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Cold Weather Cycling Tips

Here are some cold weather cycling tips to help you make your rides comfortable and safe, distilled from a chat with Al Rowland, a DBC member with 35 years of experience in the bike / cycling clothing industry

Consider the conditions for your ride:

  • Check the temperature on your phone for the duration of your ride, start to finish; and be sure to select the location you are riding. Napa, Marin, or Auburn for instance might be 20 degrees cooler than Davis.
  • Experiment with what works best for your riding style and personal preference for a variety of temperature ranges. Write those clothing ensembles down on 3 x 5 cards and arrange these cards by temperature range. For example even on a long summer ride that starts at 6pm, you might want a packable vest for the last part of the ride from 8 pm to 8:30pm

Manage your heat loss

  • Head: Approximately 75% of your body heat can be lost from your head. Your bike helmet may have large ventilation holes that channel air through your helmet to keep you cool in the summer. In the winter, consider wearing a thermal cap, headband, or even a newspaper lining to block the air flow through your helmet. Experiment with what works for different temperatures – a thermal cap might be great early in the morning during your warm up, but a headband or even nothing might work when it warms up a little and you are powering up Cardiac.
  • Hands: Most people will appreciate full finger gloves below 55 degrees. There are a variety of cycling gloves with different levels of insulation – some with 5 fingers, some mittens or ‘lobster’ mittens. If you are riding in freezing conditions, consider digging out your ski gloves. You might want to bring a lighter set to wear if the weather is going to warm up.
  • Feet: There are toe covers to keep wind from entering the vent holes in your shoes’ toes and full booties to block off your whole foot. Booties are a little more difficult to slip your shoes on an off, but you will get the hang of it if it keeps you comfortable. Merino wool socks are great for cool weather.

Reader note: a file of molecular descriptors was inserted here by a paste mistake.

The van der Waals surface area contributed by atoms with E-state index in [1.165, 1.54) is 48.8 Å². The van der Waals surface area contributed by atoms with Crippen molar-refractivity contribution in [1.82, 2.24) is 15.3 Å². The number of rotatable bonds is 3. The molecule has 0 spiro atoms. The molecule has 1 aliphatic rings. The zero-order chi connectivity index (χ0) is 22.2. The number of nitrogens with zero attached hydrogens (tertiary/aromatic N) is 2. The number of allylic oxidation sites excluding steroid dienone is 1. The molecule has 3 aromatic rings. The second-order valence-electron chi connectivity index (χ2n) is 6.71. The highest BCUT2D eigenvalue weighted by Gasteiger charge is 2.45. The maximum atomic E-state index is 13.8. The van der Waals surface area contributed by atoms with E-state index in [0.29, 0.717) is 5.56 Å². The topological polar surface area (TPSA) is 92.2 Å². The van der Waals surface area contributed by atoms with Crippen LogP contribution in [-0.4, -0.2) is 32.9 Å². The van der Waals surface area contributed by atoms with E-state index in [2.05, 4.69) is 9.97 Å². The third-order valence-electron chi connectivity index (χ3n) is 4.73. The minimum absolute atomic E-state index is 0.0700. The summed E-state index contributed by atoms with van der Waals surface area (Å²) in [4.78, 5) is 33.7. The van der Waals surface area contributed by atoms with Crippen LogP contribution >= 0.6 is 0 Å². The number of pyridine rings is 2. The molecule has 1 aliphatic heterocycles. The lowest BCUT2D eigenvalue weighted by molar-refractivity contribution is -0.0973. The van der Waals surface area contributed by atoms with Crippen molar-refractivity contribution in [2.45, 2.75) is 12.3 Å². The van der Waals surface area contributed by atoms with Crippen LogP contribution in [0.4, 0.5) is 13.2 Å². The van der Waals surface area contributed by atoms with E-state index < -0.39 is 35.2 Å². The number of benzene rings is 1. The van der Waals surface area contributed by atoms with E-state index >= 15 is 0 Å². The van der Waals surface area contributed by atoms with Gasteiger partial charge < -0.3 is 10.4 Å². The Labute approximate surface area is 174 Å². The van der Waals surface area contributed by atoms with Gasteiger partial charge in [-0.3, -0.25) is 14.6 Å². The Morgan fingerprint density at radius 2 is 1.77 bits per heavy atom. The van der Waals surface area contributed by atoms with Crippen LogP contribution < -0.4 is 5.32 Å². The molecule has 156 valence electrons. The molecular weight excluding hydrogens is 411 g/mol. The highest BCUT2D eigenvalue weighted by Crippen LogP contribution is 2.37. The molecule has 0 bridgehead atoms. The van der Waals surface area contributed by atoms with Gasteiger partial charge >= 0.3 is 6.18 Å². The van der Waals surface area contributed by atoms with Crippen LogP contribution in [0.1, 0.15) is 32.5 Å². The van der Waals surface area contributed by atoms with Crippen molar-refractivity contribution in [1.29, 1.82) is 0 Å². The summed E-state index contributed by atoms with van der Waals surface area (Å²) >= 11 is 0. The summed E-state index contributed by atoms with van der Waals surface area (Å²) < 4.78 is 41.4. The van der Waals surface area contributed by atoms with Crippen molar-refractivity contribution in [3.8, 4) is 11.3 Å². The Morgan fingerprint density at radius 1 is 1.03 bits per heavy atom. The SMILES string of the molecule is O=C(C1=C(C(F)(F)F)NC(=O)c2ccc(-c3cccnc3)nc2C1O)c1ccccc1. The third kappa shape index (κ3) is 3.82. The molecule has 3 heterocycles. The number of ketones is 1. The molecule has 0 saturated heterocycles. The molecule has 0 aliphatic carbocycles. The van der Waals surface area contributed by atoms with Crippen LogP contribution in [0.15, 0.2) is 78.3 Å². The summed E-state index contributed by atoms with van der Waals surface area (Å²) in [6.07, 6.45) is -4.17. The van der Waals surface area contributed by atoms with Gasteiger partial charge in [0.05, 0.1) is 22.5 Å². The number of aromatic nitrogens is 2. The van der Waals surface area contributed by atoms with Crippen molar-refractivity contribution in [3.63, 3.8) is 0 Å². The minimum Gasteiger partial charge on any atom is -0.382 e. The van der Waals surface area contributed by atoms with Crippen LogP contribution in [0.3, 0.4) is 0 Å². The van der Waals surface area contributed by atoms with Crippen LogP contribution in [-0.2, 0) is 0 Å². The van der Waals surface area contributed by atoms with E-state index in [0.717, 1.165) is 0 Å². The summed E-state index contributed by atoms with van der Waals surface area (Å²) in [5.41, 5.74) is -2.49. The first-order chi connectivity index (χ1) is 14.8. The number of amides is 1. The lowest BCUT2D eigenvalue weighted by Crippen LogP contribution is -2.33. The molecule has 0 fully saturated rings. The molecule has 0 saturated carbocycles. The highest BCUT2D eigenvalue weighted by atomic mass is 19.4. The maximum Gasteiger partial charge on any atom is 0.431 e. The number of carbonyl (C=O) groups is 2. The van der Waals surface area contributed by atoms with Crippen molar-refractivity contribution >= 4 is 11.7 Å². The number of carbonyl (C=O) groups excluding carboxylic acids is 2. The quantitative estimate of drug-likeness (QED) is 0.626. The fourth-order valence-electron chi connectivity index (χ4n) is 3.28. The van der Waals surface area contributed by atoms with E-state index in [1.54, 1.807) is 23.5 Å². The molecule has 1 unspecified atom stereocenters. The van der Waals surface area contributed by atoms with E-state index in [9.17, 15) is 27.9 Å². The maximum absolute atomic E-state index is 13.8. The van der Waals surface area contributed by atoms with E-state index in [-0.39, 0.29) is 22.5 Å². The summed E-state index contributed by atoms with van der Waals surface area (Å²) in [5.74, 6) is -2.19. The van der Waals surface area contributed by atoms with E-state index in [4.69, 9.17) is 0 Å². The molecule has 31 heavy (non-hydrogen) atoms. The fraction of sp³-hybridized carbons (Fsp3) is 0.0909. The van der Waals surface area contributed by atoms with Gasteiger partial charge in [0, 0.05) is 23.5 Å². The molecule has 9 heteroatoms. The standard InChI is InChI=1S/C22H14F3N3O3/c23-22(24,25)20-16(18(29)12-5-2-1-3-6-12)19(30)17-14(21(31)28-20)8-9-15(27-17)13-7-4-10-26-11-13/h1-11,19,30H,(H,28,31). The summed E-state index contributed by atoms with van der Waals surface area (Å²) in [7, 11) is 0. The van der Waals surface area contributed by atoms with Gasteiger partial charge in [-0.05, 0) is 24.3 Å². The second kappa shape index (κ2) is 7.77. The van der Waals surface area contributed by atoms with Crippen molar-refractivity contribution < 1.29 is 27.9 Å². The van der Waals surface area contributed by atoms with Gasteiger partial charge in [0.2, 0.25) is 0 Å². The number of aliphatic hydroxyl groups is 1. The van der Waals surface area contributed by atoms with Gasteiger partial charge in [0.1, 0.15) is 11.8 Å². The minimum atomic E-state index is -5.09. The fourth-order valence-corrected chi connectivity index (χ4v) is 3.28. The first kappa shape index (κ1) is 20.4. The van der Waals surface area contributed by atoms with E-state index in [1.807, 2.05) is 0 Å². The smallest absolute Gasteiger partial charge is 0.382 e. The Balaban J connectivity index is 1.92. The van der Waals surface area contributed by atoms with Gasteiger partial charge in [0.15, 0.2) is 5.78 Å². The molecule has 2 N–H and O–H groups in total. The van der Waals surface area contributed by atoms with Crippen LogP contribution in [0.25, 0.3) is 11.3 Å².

• Arms, legs, neck: Thermal arm and leg warmers use a thicker and tighter weave fabric than summer ‘sun skins’. You might want to get them in a highly visible color, though black always warms you up more quickly. Neck gaiters are a popular accessory these days, often available printed with a variety of graphics of your favorite clothing, bike, nutrition drink, or outdoors company. They are usually a 16 inch long tube of stretchy and soft fabric that you can wear over your head as a cap, around your neck to keep the draft out, or pull up over your face like a balaclava on a really cold day
  • Torso: Add in a thermal base layer which can help keep a warm layer of air around your skin so you lose less body heat. Consider a vest or jacket that will block the wind. There are also cold temperature specific winter bibs that also use a heavier, tighter weave fabrics, though you won’t want to wear these in hot weather.

Manage your comfort as you ride

The goal is to start the ride with items that may be taken off and stored when you get too warm – rather than a very heavy bulky item you remain committed to for the whole ride – or the reverse if you are starting in the afternoon and finishing later as the air chills. Consider bringing an extra bag (handlebar bag, larger seat bag, top bar bag, etc.) to stuff your extra clothing as it warms up, or to store them for when the sun begins to wane on a cool day. And if you find yourself cold and with nothing else to wear, you can usually find a free newspaper / advertisement to stuff a layer into your jersey or helmet and give you an extra layer of insulation and wind stop.